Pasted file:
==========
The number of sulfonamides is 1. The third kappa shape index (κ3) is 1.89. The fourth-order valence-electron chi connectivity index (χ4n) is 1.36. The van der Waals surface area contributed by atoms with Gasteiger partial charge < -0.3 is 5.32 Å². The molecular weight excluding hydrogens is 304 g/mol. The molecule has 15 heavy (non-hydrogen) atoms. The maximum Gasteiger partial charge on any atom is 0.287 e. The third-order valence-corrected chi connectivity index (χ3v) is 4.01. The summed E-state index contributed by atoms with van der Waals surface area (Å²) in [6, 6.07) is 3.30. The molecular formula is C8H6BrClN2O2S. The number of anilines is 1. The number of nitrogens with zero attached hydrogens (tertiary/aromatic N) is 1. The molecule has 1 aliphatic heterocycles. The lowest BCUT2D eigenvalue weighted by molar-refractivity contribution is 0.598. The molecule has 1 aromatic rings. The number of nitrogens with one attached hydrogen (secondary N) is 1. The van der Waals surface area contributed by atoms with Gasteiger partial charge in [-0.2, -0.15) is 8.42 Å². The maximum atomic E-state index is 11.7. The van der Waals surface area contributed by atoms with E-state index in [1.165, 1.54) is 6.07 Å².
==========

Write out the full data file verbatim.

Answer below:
The number of sulfonamides is 1. The third kappa shape index (κ3) is 1.89. The fourth-order valence-electron chi connectivity index (χ4n) is 1.36. The van der Waals surface area contributed by atoms with Gasteiger partial charge < -0.3 is 5.32 Å². The molecular weight excluding hydrogens is 304 g/mol. The molecule has 15 heavy (non-hydrogen) atoms. The maximum Gasteiger partial charge on any atom is 0.287 e. The third-order valence-corrected chi connectivity index (χ3v) is 4.01. The summed E-state index contributed by atoms with van der Waals surface area (Å²) in [6, 6.07) is 3.30. The molecular formula is C8H6BrClN2O2S. The number of anilines is 1. The number of nitrogens with zero attached hydrogens (tertiary/aromatic N) is 1. The molecule has 1 aliphatic heterocycles. The lowest BCUT2D eigenvalue weighted by molar-refractivity contribution is 0.598. The molecule has 1 aromatic rings. The number of nitrogens with one attached hydrogen (secondary N) is 1. The van der Waals surface area contributed by atoms with Gasteiger partial charge in [-0.2, -0.15) is 8.42 Å². The maximum atomic E-state index is 11.7. The van der Waals surface area contributed by atoms with E-state index in [1.165, 1.54) is 6.07 Å².